The temptation to go its own way will be greatest for Europe, the only other player with the resources and tradition to play a global role. But if Europe defines its role as being different from the United States -- kinder, gentler, whatever -- will that really produce a more stable world? U.S. and European goals on most issues are quite similar. Both want a peaceful world free from terror, with open trade, growing freedom, and civilized codes of conduct. A Europe that charts its own course just to mark its differences from the United States threatens to fracture global efforts -- whether on trade, proliferation, or the Middle East. Europe is too disunited to achieve its goals without the United States; it can only ensure that America's plans don't succeed. The result will be a world that muddles along, with the constant danger that unattended problems will flare up disastrously. Instead of win-win, it will be lose-lose -- for Europe, for the United States, and for the world.

Special Report

Free Money

Fiscal irresponsibility is politically attractive, but it is equivalent to believing in something for nothing. Basing the policy of the world's dominant economy on the hope that the normal rules of fiscal prudence do not apply is an exceedingly dangerous idea.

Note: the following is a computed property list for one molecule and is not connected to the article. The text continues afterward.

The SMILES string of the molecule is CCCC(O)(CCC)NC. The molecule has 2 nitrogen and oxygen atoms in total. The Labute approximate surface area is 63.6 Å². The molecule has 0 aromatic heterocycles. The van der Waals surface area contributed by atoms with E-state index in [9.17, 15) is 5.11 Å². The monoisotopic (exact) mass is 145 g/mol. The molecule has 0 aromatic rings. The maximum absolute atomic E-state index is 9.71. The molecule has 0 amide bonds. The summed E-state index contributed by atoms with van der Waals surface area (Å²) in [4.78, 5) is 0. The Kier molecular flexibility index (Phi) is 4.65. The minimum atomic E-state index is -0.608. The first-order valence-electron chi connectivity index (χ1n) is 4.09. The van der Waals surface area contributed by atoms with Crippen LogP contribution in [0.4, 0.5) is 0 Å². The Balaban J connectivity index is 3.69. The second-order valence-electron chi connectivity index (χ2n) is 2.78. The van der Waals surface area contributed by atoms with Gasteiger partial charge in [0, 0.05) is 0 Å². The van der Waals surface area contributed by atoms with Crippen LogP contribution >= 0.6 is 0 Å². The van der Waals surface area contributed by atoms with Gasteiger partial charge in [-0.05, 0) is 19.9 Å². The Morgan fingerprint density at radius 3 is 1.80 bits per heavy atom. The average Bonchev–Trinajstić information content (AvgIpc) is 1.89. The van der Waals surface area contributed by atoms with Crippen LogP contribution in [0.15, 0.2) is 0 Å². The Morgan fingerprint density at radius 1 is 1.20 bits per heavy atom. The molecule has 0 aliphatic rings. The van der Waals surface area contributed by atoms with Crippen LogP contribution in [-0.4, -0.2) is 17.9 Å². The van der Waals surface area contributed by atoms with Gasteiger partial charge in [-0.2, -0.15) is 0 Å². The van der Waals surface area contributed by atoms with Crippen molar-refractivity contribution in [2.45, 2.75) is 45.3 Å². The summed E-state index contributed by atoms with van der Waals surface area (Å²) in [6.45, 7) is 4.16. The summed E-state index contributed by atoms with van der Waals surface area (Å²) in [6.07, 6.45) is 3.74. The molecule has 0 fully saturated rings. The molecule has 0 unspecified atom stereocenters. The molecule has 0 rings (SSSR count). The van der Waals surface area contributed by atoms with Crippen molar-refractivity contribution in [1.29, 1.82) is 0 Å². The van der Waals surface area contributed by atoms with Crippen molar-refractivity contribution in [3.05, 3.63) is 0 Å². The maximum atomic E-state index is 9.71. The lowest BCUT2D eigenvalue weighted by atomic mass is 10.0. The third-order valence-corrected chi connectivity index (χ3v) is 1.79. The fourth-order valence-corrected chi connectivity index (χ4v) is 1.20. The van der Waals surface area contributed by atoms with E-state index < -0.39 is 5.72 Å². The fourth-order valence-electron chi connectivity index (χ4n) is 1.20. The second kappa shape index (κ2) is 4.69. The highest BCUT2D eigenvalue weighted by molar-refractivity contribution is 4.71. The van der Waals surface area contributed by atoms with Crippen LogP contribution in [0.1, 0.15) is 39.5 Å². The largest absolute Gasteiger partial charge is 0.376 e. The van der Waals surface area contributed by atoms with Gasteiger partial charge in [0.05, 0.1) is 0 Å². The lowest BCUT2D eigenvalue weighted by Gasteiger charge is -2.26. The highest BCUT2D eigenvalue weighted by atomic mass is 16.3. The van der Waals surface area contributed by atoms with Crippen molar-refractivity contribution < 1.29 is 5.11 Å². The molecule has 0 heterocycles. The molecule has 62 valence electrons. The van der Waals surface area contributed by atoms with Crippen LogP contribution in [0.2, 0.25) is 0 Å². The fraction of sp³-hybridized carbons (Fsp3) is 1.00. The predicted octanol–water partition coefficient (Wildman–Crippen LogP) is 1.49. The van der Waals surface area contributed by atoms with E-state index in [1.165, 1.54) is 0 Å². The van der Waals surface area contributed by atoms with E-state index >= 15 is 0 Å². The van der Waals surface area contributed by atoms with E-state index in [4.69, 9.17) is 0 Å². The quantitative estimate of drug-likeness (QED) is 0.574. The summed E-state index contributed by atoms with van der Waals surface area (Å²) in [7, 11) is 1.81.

Large and sustained deficits in the United States threaten not only U.S. prosperity but the world's economic health as well. Massive public borrowing in the United States is already absorbing other nations' savings to finance the world's richest country. And it may soon raise interest rates around the world and slow global growth. U.S. profligacy could even invite an international financial crisis that would bring enormous human costs everywhere.

Small countries cannot afford to behave irresponsibly for very long; their currencies lose value and their governments cannot borrow money. But investors give the United States more leeway. Its debt -- the famed U.S. Treasury bonds -- is still regarded as a very safe place to park money. The persistent appeal of U.S. bonds is leading politicians in the United States to believe that the ordinary rules of global finance don't apply to them. When they realize that rules are rules, it may be too late; the world could be caught in a financial crisis that has escalated beyond control.

Sermons on fiscal rectitude often fall on deaf ears in the United States. Everyone likes a free lunch if they can get it. Raising taxes and cutting spending are always painful, and political leaders have to be convinced that the pain is worth it. But a glance at the recent past should wake the slumbering body politic.